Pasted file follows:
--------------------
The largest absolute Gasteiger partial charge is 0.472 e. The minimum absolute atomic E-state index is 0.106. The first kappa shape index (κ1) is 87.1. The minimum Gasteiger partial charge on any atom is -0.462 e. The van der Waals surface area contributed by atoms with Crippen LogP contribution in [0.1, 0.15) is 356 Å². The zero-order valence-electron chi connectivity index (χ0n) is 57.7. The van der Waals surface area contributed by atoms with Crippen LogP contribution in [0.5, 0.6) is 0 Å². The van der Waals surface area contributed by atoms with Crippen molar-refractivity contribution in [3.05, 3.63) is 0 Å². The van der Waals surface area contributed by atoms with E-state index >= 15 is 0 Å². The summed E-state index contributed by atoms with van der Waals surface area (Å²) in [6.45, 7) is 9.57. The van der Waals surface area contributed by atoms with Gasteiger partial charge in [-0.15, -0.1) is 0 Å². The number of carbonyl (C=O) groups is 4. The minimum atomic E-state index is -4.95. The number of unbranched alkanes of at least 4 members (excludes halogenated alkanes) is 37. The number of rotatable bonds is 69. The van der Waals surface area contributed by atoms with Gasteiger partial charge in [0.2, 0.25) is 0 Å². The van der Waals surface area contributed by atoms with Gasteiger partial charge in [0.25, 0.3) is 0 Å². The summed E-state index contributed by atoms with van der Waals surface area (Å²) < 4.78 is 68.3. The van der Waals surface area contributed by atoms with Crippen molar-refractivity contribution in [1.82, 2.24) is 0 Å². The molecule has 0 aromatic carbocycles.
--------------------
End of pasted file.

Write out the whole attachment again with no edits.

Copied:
The largest absolute Gasteiger partial charge is 0.472 e. The minimum absolute atomic E-state index is 0.106. The first kappa shape index (κ1) is 87.1. The minimum Gasteiger partial charge on any atom is -0.462 e. The van der Waals surface area contributed by atoms with Crippen LogP contribution in [0.1, 0.15) is 356 Å². The zero-order valence-electron chi connectivity index (χ0n) is 57.7. The van der Waals surface area contributed by atoms with Crippen LogP contribution in [0.5, 0.6) is 0 Å². The van der Waals surface area contributed by atoms with Crippen molar-refractivity contribution in [3.05, 3.63) is 0 Å². The van der Waals surface area contributed by atoms with E-state index >= 15 is 0 Å². The summed E-state index contributed by atoms with van der Waals surface area (Å²) in [6.45, 7) is 9.57. The van der Waals surface area contributed by atoms with Gasteiger partial charge in [-0.15, -0.1) is 0 Å². The number of carbonyl (C=O) groups is 4. The minimum atomic E-state index is -4.95. The number of unbranched alkanes of at least 4 members (excludes halogenated alkanes) is 37. The number of rotatable bonds is 69. The van der Waals surface area contributed by atoms with Gasteiger partial charge in [0.2, 0.25) is 0 Å². The van der Waals surface area contributed by atoms with Gasteiger partial charge in [0.25, 0.3) is 0 Å². The summed E-state index contributed by atoms with van der Waals surface area (Å²) < 4.78 is 68.3. The van der Waals surface area contributed by atoms with Crippen molar-refractivity contribution in [1.82, 2.24) is 0 Å². The molecule has 0 aromatic carbocycles.